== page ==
THERE'S ALWAYS a bit of a dilemma in my head about what to choose for a column topic. This week’s could’ve broached on many subjects: the recent statistic about homeless veterans (about 2,250 of them) as an unacceptable but sad reality, or the fact that many Indigenous communities in Canada still struggle with deplorable living conditions, or that the incidence of suicide, teenagers and children included, in many of those communities, is shockingly high.
Or that we still do not have tough enough laws to address drunk driving, which often times means that people, many children too, get killed, and few of the guilty ones get jail time.
After some thinking I came to realize that they all have a common denominator. Human life and how precious it is, so we’d be well advised to stop a moment longer and let that sink in. Every time I find myself thinking about it I come out richer and humbler. And I take an extra moment for the night hugs I give my sons or add extra smiles and time to share with those I love.
Opportunities never lack; it’s but a matter of reminding ourselves to slow down to see them. Unless life does it for us abruptly, in which case we’re forced to stop and take a deep breath before we pick up the pace again. That comes with regret though.
During my family’s recent trip to my hometown we took a walk through the downtown area, which holds so many memories of times past. Like the time when an old guy was selling bunnies at the farmer’s market and enough pleas made my mom yield.
I carried my bunny home with a few stopovers in stores where I carefully hid the wee bundle of fur in the cradle of my elbow. My mom’s accomplice smile was nothing short of a gift, a memory just the two of us held from then on… The memory of fuzzy, innocent days when everything seemed to be possible and infinite.
That was then. This time, my stop at the farmer’s market was to get wreaths and candles.
The four of us made our way then up the hill I grew up on and from there to the cemetery. We lit candles and laid wreaths for my parents, for all my grandparents, for aunt and uncle and one of my cousins, for my godparents too.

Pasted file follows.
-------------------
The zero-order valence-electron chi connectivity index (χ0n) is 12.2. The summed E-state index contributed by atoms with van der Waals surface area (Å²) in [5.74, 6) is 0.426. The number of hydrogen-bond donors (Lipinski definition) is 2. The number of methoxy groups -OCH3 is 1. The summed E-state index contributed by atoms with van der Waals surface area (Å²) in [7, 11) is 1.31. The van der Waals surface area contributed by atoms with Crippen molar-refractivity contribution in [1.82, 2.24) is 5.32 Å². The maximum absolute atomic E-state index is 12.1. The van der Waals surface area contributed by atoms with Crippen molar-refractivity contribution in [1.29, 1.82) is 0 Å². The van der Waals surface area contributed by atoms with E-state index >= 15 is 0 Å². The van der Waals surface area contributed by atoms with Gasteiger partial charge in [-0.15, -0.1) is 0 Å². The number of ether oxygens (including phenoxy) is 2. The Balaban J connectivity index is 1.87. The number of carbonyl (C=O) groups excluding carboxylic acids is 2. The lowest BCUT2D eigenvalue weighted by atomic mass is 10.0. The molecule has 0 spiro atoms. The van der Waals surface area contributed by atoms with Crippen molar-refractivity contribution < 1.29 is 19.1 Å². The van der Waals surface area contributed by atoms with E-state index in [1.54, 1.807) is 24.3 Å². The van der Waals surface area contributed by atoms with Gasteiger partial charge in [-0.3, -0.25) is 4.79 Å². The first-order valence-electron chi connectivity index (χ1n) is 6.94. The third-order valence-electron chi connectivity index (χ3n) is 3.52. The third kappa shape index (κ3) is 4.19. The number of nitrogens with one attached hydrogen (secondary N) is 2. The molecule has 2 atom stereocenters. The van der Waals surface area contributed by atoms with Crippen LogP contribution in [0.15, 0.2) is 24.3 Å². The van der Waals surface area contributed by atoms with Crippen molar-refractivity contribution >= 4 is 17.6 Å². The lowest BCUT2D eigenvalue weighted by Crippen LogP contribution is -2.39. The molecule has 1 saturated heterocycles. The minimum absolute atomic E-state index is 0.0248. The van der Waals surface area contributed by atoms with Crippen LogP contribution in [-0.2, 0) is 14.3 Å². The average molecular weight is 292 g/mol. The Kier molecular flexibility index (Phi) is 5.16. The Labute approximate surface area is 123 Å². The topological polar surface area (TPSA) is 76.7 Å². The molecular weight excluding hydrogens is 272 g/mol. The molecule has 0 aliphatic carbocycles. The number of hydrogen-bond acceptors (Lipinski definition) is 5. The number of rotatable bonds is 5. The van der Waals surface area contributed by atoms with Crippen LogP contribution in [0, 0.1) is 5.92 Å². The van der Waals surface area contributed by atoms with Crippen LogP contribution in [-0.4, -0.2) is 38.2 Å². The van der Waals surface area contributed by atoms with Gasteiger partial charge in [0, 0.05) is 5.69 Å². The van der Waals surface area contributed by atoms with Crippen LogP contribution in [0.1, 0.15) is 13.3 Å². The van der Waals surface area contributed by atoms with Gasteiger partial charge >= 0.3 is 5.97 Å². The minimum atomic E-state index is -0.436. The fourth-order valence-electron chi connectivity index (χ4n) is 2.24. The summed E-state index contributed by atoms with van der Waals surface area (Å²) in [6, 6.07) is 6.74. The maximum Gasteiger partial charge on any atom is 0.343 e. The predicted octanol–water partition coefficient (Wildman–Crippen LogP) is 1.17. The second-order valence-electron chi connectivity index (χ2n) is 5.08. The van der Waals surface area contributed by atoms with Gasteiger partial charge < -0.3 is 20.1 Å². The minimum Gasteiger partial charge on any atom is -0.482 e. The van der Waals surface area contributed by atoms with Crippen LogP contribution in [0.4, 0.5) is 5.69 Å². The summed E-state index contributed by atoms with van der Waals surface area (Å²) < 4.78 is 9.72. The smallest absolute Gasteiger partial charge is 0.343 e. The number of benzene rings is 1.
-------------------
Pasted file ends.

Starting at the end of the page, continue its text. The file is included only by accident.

That the sky was rather grey and heavy is not important, or relevant. For once, the sun could do nothing to cheer me on. There is nothing more sobering than standing by my parents’ grave to put things in perspective. Life and death tied in a braid that none of us can unravel.
I learned that early enough when I lost my grandparents. The story repeats in my heart and mind every time someone I know and love bids goodbye to the world we know.
That’s when everything becomes relevant and, at the same time, relevant only if we choose to make it so. Occasions like the ones where you stand and read the names on a tombstone, feeling every letter with the fingers of your soul, soft and unprepared still, teary… Reading names of people that life tucked away. Too soon.
For years I tried to understand what’s to understand from losing my precious people so early on. There is. A lot. It’s a trade you see. We lose people but are given awareness in return. There are people to love still alive, there are people to know, there is still time to make a difference.
We are being given the gift of knowing that each step we take should not be for nothing, should not be unkind, should not be wasted on dismissing life as a gift, or the present as the same. The gift of people while they still are. I know that much.
Hence the common denominator of at least the topics enumerated above. Choosing to make a difference in the world we know, be it a word, a smile, a gift of time, presence, a helping hand when most needed… In doing that, we acknowledge the fragility and preciousness of now, and we have opportunities to build on it the tomorrow that will matter.
We only make sense as many, though it is as individuals that we make that shine true. While we have time. While those who can benefit from it are still around, and while the world as we know it exists.